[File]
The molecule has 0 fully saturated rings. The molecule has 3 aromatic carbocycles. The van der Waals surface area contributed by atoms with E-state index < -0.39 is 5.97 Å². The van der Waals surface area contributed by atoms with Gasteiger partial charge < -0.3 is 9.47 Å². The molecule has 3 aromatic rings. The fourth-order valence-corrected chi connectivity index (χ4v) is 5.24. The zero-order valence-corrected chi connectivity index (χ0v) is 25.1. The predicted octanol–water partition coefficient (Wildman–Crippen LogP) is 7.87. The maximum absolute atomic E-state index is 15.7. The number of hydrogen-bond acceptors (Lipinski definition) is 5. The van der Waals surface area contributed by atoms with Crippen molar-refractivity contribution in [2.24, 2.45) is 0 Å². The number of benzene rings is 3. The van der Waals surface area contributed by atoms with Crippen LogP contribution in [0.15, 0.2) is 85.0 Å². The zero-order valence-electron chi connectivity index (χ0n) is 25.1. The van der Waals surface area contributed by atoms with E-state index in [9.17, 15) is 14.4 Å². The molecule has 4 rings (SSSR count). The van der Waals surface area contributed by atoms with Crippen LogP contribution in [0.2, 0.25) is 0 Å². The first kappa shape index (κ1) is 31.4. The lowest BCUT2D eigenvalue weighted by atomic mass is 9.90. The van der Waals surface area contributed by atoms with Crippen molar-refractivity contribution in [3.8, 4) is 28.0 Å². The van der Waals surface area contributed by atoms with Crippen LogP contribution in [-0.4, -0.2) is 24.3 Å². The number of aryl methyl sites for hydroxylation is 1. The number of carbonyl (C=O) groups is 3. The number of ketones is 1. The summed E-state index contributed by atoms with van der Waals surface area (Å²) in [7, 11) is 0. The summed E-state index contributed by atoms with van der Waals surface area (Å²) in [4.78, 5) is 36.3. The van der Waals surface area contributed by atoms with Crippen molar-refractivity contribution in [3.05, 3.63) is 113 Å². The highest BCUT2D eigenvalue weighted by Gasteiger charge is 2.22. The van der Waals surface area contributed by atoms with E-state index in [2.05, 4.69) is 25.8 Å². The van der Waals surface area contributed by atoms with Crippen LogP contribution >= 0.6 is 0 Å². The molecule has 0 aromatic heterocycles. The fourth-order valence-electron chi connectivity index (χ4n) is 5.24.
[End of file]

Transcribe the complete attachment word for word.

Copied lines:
The molecule has 0 fully saturated rings. The molecule has 3 aromatic carbocycles. The van der Waals surface area contributed by atoms with E-state index < -0.39 is 5.97 Å². The van der Waals surface area contributed by atoms with Gasteiger partial charge < -0.3 is 9.47 Å². The molecule has 3 aromatic rings. The fourth-order valence-corrected chi connectivity index (χ4v) is 5.24. The zero-order valence-corrected chi connectivity index (χ0v) is 25.1. The predicted octanol–water partition coefficient (Wildman–Crippen LogP) is 7.87. The maximum absolute atomic E-state index is 15.7. The number of hydrogen-bond acceptors (Lipinski definition) is 5. The van der Waals surface area contributed by atoms with Crippen molar-refractivity contribution in [2.24, 2.45) is 0 Å². The number of benzene rings is 3. The van der Waals surface area contributed by atoms with Crippen LogP contribution in [0.15, 0.2) is 85.0 Å². The zero-order valence-electron chi connectivity index (χ0n) is 25.1. The van der Waals surface area contributed by atoms with E-state index in [9.17, 15) is 14.4 Å². The molecule has 4 rings (SSSR count). The van der Waals surface area contributed by atoms with Crippen LogP contribution in [0.2, 0.25) is 0 Å². The first kappa shape index (κ1) is 31.4. The lowest BCUT2D eigenvalue weighted by atomic mass is 9.90. The van der Waals surface area contributed by atoms with Crippen molar-refractivity contribution in [3.8, 4) is 28.0 Å². The van der Waals surface area contributed by atoms with Crippen LogP contribution in [-0.4, -0.2) is 24.3 Å². The number of aryl methyl sites for hydroxylation is 1. The number of carbonyl (C=O) groups is 3. The number of ketones is 1. The summed E-state index contributed by atoms with van der Waals surface area (Å²) in [7, 11) is 0. The summed E-state index contributed by atoms with van der Waals surface area (Å²) in [4.78, 5) is 36.3. The van der Waals surface area contributed by atoms with Crippen molar-refractivity contribution in [3.05, 3.63) is 113 Å². The highest BCUT2D eigenvalue weighted by Gasteiger charge is 2.22. The van der Waals surface area contributed by atoms with E-state index in [2.05, 4.69) is 25.8 Å². The van der Waals surface area contributed by atoms with Crippen LogP contribution >= 0.6 is 0 Å². The molecule has 0 aromatic heterocycles. The fourth-order valence-electron chi connectivity index (χ4n) is 5.24.